Monday, May 30, 2016

History of Housing: why it cost $1M to get into the Toronto housing market

Paul Godfrey
I've been reading How We Changed Toronto, the political memoir of former one-term Toronto mayor and permanent civic-reform advocate John Sewell.  I suspect he may have wanted to call it How We Saved Toronto , and he could have made a case for that.

Sewell's very readable story celebrates the success of the late '60s upsurge against the idea that the only role of city planning was to enable the development industry to makes as much money as possible. It turned out that protecting neighborhoods, preserving and reusing existing buildings and streets, promoting non-automotive transit, encouraging downtown living, and other Reform proposals  -- all wildly unorthodox in the development-oriented civic politics of the day -- really were good for cities.  (Richard White pushes back against some of the extremes of this view in his recent Planning Toronto, showing that planning was not quite so new an idea as the 60's reformers believed.).

A couple of hundred pages into his book, Sewell makes a case that quite early on, he moved from saving downtown to looking at broad regional planning. On that front his defeat was comprehensive.

There was a thing called the Toronto Centred Region Centred Plan.  One of its tenets was resistance to permitting wide-open urban expansion north of Steeles Avenue.  (For non-Torontonians, Steeles is a nondescript street that marks the northern boundary of Metro Toronto.  Academic types may know it best as the northern edge of York University.)  The Plan's idea was there was lots of room for infill development south of Steeles, and providing services running endlessly north would be expensive and wasteful.  New urban clusters farther north would become possible, but simple endless suburban expansion would be discouraged.

The development industry, obviously, preferred a free hand and space to develop.  Paul Godfrey, chair of Metro Toronto when Sewell was mayor of the city of Toronto, sided with the developers, and Godfrey won. In the mid-1970s water, sewage, and other essential public infrastructure were extended north of Steeles. Endless suburban sprawl erupted.  Today the real northern boundary of Toronto is not Steeles Avenue but Lake Simcoe, a hundred km farther north.

So, lots of new housing for the growing population?  Sure, but it is almost all extremely low-density suburban housing, which means there is not nearly as much of it as there might be, and it is all relatively expensive because it is spread so thinly and is expensive to service.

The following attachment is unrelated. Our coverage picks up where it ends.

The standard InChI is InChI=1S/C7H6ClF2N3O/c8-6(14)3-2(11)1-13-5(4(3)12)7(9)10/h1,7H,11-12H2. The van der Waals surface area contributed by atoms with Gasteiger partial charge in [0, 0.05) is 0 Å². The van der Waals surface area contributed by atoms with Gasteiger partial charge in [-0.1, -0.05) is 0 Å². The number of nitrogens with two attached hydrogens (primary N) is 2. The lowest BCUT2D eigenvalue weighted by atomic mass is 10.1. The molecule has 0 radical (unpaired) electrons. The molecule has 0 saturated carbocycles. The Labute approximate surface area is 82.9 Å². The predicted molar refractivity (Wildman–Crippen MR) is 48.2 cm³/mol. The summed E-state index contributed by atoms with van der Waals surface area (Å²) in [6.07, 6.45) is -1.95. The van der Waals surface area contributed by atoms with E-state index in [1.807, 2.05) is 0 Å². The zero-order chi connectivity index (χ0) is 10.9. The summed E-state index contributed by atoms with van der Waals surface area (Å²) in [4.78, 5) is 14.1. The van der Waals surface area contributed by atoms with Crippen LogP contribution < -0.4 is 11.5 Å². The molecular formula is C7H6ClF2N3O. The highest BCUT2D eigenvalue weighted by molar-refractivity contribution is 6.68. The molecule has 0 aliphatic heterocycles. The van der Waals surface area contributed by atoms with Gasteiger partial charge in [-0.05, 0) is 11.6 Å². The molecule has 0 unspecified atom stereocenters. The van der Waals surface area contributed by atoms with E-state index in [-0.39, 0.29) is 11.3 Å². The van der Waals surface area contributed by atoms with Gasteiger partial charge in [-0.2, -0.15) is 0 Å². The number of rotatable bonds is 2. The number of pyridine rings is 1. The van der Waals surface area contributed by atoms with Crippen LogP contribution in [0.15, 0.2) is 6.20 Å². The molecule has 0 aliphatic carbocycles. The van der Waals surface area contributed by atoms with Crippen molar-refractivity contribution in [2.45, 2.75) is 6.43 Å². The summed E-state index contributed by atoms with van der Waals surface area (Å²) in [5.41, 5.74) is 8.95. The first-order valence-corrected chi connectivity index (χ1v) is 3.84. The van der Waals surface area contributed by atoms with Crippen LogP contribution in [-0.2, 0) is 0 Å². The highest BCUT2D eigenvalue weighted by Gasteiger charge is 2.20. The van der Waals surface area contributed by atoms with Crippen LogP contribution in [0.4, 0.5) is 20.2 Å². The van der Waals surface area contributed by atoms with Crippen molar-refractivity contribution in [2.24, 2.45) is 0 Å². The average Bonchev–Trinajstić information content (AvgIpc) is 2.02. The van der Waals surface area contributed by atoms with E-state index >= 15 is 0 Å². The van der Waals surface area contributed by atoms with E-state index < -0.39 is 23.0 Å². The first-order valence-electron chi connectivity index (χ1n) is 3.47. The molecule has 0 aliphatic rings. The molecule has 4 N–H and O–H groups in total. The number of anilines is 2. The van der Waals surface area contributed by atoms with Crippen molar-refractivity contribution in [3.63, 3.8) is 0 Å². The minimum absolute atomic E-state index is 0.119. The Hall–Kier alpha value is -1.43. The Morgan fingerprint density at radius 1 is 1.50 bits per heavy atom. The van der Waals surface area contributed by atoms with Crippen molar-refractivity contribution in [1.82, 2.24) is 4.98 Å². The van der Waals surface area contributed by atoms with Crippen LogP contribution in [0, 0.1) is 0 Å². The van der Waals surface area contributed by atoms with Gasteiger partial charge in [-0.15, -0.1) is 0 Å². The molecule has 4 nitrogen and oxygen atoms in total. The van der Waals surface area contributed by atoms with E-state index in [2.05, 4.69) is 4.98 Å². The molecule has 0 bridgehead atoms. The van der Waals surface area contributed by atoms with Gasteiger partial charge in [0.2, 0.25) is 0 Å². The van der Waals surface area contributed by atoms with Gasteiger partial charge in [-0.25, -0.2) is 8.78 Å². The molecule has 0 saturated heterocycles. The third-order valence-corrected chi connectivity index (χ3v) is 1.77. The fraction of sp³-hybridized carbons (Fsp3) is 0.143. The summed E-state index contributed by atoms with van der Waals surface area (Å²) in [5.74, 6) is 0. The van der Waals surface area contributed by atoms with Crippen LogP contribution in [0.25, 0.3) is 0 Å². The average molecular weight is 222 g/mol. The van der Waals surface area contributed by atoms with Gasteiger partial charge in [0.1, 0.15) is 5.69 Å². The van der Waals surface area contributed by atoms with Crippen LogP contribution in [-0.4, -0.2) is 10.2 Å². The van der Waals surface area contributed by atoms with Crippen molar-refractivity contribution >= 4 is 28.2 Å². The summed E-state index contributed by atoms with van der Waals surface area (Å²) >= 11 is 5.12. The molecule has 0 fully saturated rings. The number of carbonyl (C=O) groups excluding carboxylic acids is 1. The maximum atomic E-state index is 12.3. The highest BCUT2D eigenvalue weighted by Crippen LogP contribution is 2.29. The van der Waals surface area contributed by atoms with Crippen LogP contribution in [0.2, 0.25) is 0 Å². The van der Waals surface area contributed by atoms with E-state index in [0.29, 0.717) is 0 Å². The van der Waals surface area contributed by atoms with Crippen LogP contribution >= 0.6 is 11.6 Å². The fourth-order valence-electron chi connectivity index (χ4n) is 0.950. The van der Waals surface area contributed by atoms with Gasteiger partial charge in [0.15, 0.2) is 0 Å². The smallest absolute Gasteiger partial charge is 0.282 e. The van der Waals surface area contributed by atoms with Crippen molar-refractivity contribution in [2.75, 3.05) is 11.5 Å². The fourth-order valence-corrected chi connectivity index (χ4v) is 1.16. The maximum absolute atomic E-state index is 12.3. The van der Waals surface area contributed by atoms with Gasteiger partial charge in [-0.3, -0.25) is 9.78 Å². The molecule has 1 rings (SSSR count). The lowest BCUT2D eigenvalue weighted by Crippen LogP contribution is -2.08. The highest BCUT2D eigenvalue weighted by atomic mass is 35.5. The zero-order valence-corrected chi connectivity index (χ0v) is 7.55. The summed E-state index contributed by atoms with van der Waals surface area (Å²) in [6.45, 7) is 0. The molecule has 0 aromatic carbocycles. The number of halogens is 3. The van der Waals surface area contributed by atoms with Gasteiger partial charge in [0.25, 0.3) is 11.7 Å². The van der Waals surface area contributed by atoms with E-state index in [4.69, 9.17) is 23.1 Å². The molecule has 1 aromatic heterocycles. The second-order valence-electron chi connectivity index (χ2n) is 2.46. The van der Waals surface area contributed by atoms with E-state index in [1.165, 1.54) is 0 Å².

Sewell has numbers.  In the early 1970s, density in central Toronto was 82 people per acre. York had 58, East York 49, North York 33, Etobicoke 30, Scarborough 30.  That is, Central Toronto has nearly triple the density of the suburbs.

The developers' victory north of Steeles meant that the low density pattern would continue forever. There would never be enough housing, and it would always be expensive.  The situation now set for the future -- that is, a few people will have very expensive spacious detached homes, and most people will live in fairly expensive apartments or equally expensive homes in remote suburbs forever -- could have been replaced by more people living in a much greater quantity of affordable single-family homes, in a much more livable urban environment, perhaps.

Never happen now.

 Active History on Sewell on Toronto

Update, May 31:  I was dubious about this post as soon as it was up, suspecting it was wildly simplistic even for a blog post. But it seems inappropriate -- and maybe impossible -- to make a blog post disappear, so I let it live.  Now I'm grateful to Andrew Stewart of Strata Consulting for adding nuance and context in the nicest way:
I appreciated your “History of Housing” blog the other day -- a very important issue, and not just an historical one. Although I understand what you mean when you say “The developers' victory north of Steeles meant that the low density pattern would continue forever.” It sounds a bit like “the end of history” – something I hope is a turn of phrase rather than prophetic.
Urban sprawl is certainly an historical pattern in Ontario that shows only superficial signs of slowing, despite the Greenbelt Act. Developers and land speculators still have the upper hand, with local councils willing to accommodate to their interests and political donations. In his Toronto Star commentary the other day, Tim Grey of Environmental Defence convincingly opposes the developers’ argument that the Greenbelt causes higher house prices.
A new generation may yet reverse the sprawl trend – people like Jennifer Keesmat, Toronto’s head of planning, though it’s places like Brampton and Barrie that are the problem now. The Province’s Growth Act addresses the problem, but not strongly enough. There is opportunity for every citizen to influence the revision of this all-important Growth Act, now under way (until end of September).
On the whole, I'm rather encouraged to stick with my newly formed counter-intuitive notion that sprawl itself causes housing scarcity and high cost. Andrew, I think I meant forever mostly in a geographical sense -- ever moving outward.  But you are right to urge optimism about a reversal.

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